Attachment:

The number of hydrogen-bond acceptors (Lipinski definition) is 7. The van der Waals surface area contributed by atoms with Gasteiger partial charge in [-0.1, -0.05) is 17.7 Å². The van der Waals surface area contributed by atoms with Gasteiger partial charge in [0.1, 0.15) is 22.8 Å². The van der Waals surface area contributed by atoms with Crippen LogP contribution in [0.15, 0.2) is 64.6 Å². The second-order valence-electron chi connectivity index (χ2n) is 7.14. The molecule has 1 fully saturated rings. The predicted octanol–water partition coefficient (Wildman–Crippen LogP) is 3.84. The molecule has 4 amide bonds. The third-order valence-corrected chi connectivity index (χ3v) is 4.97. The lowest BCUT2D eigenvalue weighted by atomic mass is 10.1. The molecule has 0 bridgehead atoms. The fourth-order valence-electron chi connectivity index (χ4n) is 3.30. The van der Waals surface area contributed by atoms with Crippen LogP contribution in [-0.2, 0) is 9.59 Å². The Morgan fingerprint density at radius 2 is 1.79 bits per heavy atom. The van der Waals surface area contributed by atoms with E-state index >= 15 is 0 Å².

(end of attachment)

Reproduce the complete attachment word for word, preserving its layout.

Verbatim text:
The number of hydrogen-bond acceptors (Lipinski definition) is 7. The van der Waals surface area contributed by atoms with Gasteiger partial charge in [-0.1, -0.05) is 17.7 Å². The van der Waals surface area contributed by atoms with Gasteiger partial charge in [0.1, 0.15) is 22.8 Å². The van der Waals surface area contributed by atoms with Crippen LogP contribution in [0.15, 0.2) is 64.6 Å². The second-order valence-electron chi connectivity index (χ2n) is 7.14. The molecule has 1 fully saturated rings. The predicted octanol–water partition coefficient (Wildman–Crippen LogP) is 3.84. The molecule has 4 amide bonds. The third-order valence-corrected chi connectivity index (χ3v) is 4.97. The lowest BCUT2D eigenvalue weighted by atomic mass is 10.1. The molecule has 0 bridgehead atoms. The fourth-order valence-electron chi connectivity index (χ4n) is 3.30. The van der Waals surface area contributed by atoms with Crippen LogP contribution in [-0.2, 0) is 9.59 Å². The Morgan fingerprint density at radius 2 is 1.79 bits per heavy atom. The van der Waals surface area contributed by atoms with E-state index >= 15 is 0 Å².